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Q&A Shane Huish Cowabunga Q Lines

Originally scheduled to debut in 2013,

Cowabunga Bay finally opened its gates in Las Vegas last summer after a series of construction delays. In an exclsive interview ahead of the park’s reopening next month, Park World speaks to partner and general manager Shane Huish. His family also runs three family entertainment centres, two in suburban Seattle and one near Portland, Oregon, as well as the original Cowabunga Bay Water Park in Draper, Utah, where Shane serves as general manager.

What encouraged you to open a waterpark in Las Vegas, and why the location in Henderson? With the success of our Cowabunga Bay Utah park we were eager to expand the brand into another market. Of course weather was a major factor for us in determining the perfect location. We had targeted three markets that we were really excited about. When we weighed out the options, Henderson kept coming out as the logical location. Sometimes the bureaucracy of some city agencies can be a nightmare, but the City of Hederson was also very proactive in pursuing our project. Working with the City was a great experience!

For a while there were no waterparks in Las Vegas. Is there now room for two (Wet ‘n’ Wild and yourselves)? Las Vegas is a big city, and that doesn’t even take into account the 29 million visitors annually. It sure would be nice if we were the only waterpark in town but the I believe this market is big enough to sustain both parks. Cowabunga Bay is located on the east side of town while the other park is on the completely opposite side of town.

Are you beginning to see a greater emphasis on family entertainment in Las Vegas?

BELOW: Shane Huish at the original Cowabunga Bay in Utah

It seems the major developments in Las Vegas are always focused on the tourist which leaves the locals without a lot to do unless they travel to the Strip.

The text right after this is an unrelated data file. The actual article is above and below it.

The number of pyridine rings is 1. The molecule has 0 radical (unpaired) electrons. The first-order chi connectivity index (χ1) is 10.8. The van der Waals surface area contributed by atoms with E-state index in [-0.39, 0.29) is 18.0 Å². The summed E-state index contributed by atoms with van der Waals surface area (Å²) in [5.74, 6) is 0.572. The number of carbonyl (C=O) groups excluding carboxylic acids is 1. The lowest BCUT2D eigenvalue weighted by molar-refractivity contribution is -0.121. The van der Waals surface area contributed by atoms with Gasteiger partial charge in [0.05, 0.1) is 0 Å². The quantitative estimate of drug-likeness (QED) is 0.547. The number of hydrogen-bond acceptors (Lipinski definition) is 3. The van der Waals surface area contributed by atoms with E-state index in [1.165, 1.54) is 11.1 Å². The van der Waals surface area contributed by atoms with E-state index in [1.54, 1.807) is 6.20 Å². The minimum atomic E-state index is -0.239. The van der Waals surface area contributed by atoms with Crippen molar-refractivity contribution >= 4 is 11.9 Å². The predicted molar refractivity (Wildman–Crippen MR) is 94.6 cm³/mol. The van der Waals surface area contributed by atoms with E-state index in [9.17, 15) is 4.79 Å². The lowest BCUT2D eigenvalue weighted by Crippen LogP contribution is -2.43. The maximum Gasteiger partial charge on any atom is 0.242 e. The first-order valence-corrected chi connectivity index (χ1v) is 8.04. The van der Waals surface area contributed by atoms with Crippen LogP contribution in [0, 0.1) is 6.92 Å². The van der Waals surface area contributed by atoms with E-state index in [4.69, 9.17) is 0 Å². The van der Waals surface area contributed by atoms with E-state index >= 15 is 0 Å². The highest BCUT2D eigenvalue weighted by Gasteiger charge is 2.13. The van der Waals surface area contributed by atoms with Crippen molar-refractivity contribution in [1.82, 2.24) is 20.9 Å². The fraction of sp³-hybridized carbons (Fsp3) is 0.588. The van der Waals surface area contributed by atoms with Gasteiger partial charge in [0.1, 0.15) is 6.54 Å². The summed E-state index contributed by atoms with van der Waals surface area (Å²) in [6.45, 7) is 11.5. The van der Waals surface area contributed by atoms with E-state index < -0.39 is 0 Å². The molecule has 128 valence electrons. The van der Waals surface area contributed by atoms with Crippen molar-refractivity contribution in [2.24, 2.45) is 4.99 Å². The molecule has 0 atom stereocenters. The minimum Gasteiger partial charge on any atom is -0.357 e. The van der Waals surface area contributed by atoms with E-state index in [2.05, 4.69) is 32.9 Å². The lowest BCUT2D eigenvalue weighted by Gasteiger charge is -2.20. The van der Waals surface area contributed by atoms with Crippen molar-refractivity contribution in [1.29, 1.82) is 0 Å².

Sure, there are tons of options on the Strip, but most locals prefer to avoid the traffic, congestion and chaos of the Strip. Our park makes it easy for the locals to visit. We built the park for the local market and if we get a few tourists that drop in every now and then … well that’s just icing on the cake.

You encountered several challenges in constructing the park. What were they and how did you overcome them? Every big construction project has its fair share of challenges and yes, we certainly had our share. They seemed difficult at the time but we believed in the project and we found ways to overcome them. Thankfully we had a great project development team and a wonderful general contractor. Our biggest challenge was time, and as hard as everyone worked there still wasn’t enough of it. We opened the park on July 4th, a couple of weeks past our targeted opening date. Some were upset due to the small delay but once they were able to come in and see the beautiful park we created it seemed all was forgotten and our guests enjoyed the rest of the season. We are looking forward to our first full season beginning this March.

Did you have to make any changes/compromises to the park’s design/masterplan as a result? The original partners that brought us to the project had a design for the park that simply did not work for our operation methods. The park went through a complete redesign by our group which emphasised better traffic flows, guest experience, labour

24 FEBRUARY 2015

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